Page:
On Saturday, September 3, Democracy Now! filmed security guards working for the pipeline company attacking protesters. The report showed guards unleashing dogs and using pepper spray and featured people with bite injuries and a dog with blood on its mouth and nose.

Democracy Now!’s report went viral online, was viewed more than 14 million times on Facebook and was rebroadcast on many outlets, including CBS, NBC, NPR, CNN, MSNBCand the Huffington Post.

Rolling Stone’s Matt Tiabbi detailed what happened as a result of the segment Democracy Now aired:

Shortly thereafter, the Obama administration intervened, stopping pipeline construction on Army Corps land and asking the company to "voluntarily pause all construction activity" in the area.

This victory for the Standing Rock Sioux would likely not have been possible without the aggressive independent reporting of Democracy Now!, whose pictures created significant public pressure.

Yet because, in the words of the prosecutor, “Everything she reported on was from the position of justifying the protest actions," she now faces criminal charges. Read that sentence again. The state is literally charging her for nothing else beyond exercising her rights as a journalist.

We fully support Ms. Goodman for taking this incredibly brave stance and being willing to return North Dakota to fight these charges directly, but make no mistake: North Dakota authorities should have dropped these obviously illegal charges as soon as they were issued.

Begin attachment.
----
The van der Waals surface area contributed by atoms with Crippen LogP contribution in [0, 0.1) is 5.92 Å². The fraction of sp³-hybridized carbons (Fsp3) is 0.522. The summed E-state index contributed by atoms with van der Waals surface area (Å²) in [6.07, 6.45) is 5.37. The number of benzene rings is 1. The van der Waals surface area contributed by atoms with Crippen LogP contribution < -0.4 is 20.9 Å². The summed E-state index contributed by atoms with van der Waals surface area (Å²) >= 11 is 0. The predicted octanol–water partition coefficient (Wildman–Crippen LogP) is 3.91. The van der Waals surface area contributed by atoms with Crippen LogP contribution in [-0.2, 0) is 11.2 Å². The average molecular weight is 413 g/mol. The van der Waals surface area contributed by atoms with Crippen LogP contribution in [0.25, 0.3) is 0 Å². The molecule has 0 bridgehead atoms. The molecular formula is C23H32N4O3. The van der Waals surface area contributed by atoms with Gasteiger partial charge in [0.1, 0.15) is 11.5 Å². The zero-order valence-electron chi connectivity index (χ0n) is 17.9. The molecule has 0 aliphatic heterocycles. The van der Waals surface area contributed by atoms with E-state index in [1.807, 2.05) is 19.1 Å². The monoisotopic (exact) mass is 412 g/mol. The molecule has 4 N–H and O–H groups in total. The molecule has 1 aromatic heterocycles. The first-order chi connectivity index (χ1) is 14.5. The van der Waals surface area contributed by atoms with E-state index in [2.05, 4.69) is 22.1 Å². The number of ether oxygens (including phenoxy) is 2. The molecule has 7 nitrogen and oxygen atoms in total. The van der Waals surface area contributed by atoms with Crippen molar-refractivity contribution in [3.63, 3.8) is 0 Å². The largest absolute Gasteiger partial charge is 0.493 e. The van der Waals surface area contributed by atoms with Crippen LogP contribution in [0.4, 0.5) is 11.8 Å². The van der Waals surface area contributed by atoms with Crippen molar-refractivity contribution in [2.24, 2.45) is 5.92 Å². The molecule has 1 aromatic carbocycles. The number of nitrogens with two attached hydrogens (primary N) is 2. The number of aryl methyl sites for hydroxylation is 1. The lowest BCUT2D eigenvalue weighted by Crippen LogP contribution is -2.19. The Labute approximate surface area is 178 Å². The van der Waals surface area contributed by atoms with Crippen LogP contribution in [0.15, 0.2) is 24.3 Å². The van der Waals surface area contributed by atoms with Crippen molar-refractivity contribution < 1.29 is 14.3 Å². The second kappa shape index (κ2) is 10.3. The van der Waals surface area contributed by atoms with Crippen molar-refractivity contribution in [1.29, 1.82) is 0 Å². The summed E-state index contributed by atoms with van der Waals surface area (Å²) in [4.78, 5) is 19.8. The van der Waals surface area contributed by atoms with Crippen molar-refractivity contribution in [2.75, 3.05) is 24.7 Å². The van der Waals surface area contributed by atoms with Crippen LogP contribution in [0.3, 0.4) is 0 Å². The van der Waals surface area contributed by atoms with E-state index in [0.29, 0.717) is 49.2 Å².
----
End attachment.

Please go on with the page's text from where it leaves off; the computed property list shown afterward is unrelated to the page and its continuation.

How North Dakota did not immediately realize this was all a horrible mistake on their part is beyond reason. The only explanation seems to be that they want to silence First Amendment-protected speech and intimidate other journalists into not covering the protests. Since the charges were issued a month ago, their actions have been universally condemned by press freedom advocates, and there is simply no justification for letting it stand.

Not only are they flagrantly violating the Constitution, they are giving every two bit dictator and corrupt police establishment around the world every excuse to point to this episode and arrest journalists abroad, while making a mockery of our own press freedom protections at home.

Goodman is not a stranger to unconstitutional actions by local police. She was arrested in Minnesota in 2008 for covering the protests around the Republican National Convention. She later sued and won $100,000 from the state for infringing her First Amendment rights.

We hope and expect similar accountability for the authorities here when the dust clears. But in the meantime, North Dakota should stop embarrassing itself and drop all charges against Amy Goodman, and any other journalist who may be suffering the same fate, immediately.

 
 
VIEW ONLINE
PRINT
SUBSCRIBE
VISIT PORTSIDE.ORG
TWITTER
FACEBOOK

 

 
 

Portside aims to provide material of interest to people on the left that will help them to interpret the world and to change it.

       
 

To unsubscribe, click here.